Stakeholder Requests

Stakeholder Requests

Stakeholders are representatives within the organization that have a vested interest in the success of a product.  They typically come from proximal executive ranks, or functional group’s whose KPIs are directly impacted such as sales or marketing. 

Stakeholders often have valuable insights and working with them to ensure an end-to-end business success is critical, but there are also land mines to watch out for because everyone has an idea about the product, and we cannot incorporate everything, or we risk building a ‘Frankenstein’ product.  As Product, our responsibility is first and foremost to the customer, but we also must navigate the requests of stakeholders and seek reasonable ways to incorporate and address their needs, where we can.

Why are Stakeholders Important?

It takes a lot of support and resources to build successful products and distribute them. Supportive stakeholders can play a vital role in this by quashing their concerns when it comes to different issues such as the workers, allocation of considerable budgets, wooing the right customers, and providing their approval when called upon to do so.

However, stakeholders may also make it difficult for the Product Manager to succeed if they are not supportive. If they do not provide the appropriate support, then the product is likely to fail. Additionally, the Product Manager may not grant every request from the stakeholders; otherwise, they will end up with a Frankenstein Product. In the process, politics may get out of control, making it hard to deliver excellent results.

These are the hard truths of the relationship between Product Managers and Stakeholders. It is therefore crucial for the PM to learn how to handle Stakeholders and within reason.

Classes of Stakeholders in the Product Development

The Executives

These are people whose titles start with a “C” or have an SVP or VP on their cards. They are folks who care deeply about where the product is going and aligns with the company’s goals and revenue predictions.

Sales and Marketing

These people are responsible for selling what you make. They, therefore, care a lot about what has been created and when it is created. Usually, they will be found at the forefront with prospects and customers.

The Operations and Support Staff

Once the products roll out, these are the people to receive customer complaints. They hear them first and respond to them accordingly.

Product Development

Product developers actually build the products, and they are stakeholders as well. They usually know the inside scoop and they understand the product’s strong and weak points. 

Tactics of Dealing with Stakeholders Painlessly

As a Product Manager, you should never be put in a corner by the stakeholders. Instead, it would help if you learned how to deal with them diplomatically. Here are a few tips that can help you do that;

Always Communicate With Them Early and, If Possible, In Private

It would be best to prepare frequent follow-through plans and updates to ensure that their input is valued and heard. The earlier you bring these things up to the stakeholders, the better it is for you, and there shall be less likelihood of working on them in a hurry due to strategic developments or constraints.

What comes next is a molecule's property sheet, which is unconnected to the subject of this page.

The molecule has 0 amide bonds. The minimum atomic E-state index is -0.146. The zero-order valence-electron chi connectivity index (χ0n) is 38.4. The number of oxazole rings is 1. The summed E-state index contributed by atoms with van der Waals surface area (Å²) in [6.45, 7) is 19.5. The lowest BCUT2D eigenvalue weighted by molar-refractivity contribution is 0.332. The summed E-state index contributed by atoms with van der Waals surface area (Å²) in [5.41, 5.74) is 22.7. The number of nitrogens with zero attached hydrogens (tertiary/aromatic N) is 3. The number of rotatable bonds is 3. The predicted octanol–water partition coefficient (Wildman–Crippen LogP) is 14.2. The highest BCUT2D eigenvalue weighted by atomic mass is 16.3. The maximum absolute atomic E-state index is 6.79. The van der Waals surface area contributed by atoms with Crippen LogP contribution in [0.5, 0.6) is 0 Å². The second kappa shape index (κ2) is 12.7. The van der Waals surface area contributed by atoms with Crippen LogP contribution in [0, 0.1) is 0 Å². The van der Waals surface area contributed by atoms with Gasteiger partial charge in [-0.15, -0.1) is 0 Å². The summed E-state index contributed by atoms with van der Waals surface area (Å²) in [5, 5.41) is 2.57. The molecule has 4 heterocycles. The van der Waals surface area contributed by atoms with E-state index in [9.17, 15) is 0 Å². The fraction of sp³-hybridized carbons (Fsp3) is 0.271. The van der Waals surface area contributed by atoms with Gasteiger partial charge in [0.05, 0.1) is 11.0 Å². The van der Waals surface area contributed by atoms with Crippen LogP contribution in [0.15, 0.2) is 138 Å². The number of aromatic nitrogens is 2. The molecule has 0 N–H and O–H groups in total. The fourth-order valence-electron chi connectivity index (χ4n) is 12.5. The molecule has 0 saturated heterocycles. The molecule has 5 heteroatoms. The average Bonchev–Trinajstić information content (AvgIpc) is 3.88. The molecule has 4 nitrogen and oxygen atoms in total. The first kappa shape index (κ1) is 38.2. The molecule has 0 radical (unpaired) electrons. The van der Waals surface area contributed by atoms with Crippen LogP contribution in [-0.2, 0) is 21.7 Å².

The check-ins should always be scheduled regularly, and they shouldn’t just happen when you have a question to ask. This, in turn, builds a relationship with the stakeholders and enables them to exchange information with you on what they expect.

Meeting with them individually instead of in a group setup makes them more comfortable and open to ideas rather than being involved in group politics.

Take time to really understand their requests.

Once a stakeholder presents you with their idea on specific functionality or feature of the product, you shouldn’t just jot it down on paper and throw it away in the Product Backlog. Still, it would help if you took the time to understand it clearly until you come up with a solution.

Always Ask for Context

In most cases, the stakeholders will not just come up with something in order to look cool. They usually form requests due to interactions with the customers, investors, competitors, and prospects. Therefore, you should press them for more information to understand who needs to know what they are asking.

Be Open

The stakeholders may not necessarily understand what happens during the product development, so they tend to have many questions. If, however, you do not prioritize them, they may become frustrated with you. Also, taking too long to answer them could bring in more issues, so it is always advisable to be open and give them a glimpse of what you are doing and how you are doing it. Once they have an idea of what is happening, they may be a less irritable bunch.

Make use of the Knowledge you acquire

As the Product Manager, you are the only person who is talking to all the different people in the company, and as such, you tend to acquire plenty of information concerning the product. In this case, listening to all of them gives you a unique perspective. Leverage this perspective and put it all together to develop a product that works and meets the user’s needs.


This Love-hate relationship between Stakeholders and Product Managers is purely natural. As a Product Manager, your job is to listen to everyone and then decide what is best for the product. Spend as much time as possible listening to their views, considering them, and validating them. Their perspective is invaluable to the process, regardless of any problems you may encounter working together. All the best.

Other Recent Articles

Start Building Amazing Products Today!

Create Beautiful Roadmaps - 14 Day Free Trial!

Collect insights. Score feature ideas. Create beautiful roadmaps. Share with your team.